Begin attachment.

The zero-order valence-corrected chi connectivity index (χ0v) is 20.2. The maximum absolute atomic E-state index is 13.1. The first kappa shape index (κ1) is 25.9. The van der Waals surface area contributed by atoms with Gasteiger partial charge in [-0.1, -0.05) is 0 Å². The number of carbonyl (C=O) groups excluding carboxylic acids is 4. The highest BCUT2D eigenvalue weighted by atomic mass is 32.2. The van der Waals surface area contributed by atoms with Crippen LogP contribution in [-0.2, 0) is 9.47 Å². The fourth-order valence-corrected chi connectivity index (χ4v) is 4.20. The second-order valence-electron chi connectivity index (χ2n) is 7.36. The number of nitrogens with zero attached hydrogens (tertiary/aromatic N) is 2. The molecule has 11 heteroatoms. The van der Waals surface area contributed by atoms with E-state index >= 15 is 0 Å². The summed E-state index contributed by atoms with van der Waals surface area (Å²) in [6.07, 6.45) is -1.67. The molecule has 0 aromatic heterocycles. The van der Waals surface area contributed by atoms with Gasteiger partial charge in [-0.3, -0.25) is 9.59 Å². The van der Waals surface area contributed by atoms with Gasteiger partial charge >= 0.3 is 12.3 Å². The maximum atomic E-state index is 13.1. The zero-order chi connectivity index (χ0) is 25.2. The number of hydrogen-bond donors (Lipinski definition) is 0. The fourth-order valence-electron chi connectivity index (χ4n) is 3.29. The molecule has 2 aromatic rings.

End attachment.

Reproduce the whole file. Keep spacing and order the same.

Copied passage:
The zero-order valence-corrected chi connectivity index (χ0v) is 20.2. The maximum absolute atomic E-state index is 13.1. The first kappa shape index (κ1) is 25.9. The van der Waals surface area contributed by atoms with Gasteiger partial charge in [-0.1, -0.05) is 0 Å². The number of carbonyl (C=O) groups excluding carboxylic acids is 4. The highest BCUT2D eigenvalue weighted by atomic mass is 32.2. The van der Waals surface area contributed by atoms with Crippen LogP contribution in [-0.2, 0) is 9.47 Å². The fourth-order valence-corrected chi connectivity index (χ4v) is 4.20. The second-order valence-electron chi connectivity index (χ2n) is 7.36. The number of nitrogens with zero attached hydrogens (tertiary/aromatic N) is 2. The molecule has 11 heteroatoms. The van der Waals surface area contributed by atoms with E-state index >= 15 is 0 Å². The summed E-state index contributed by atoms with van der Waals surface area (Å²) in [6.07, 6.45) is -1.67. The molecule has 0 aromatic heterocycles. The van der Waals surface area contributed by atoms with Gasteiger partial charge in [-0.3, -0.25) is 9.59 Å². The van der Waals surface area contributed by atoms with Gasteiger partial charge >= 0.3 is 12.3 Å². The maximum atomic E-state index is 13.1. The zero-order chi connectivity index (χ0) is 25.2. The number of hydrogen-bond donors (Lipinski definition) is 0. The fourth-order valence-electron chi connectivity index (χ4n) is 3.29. The molecule has 2 aromatic rings.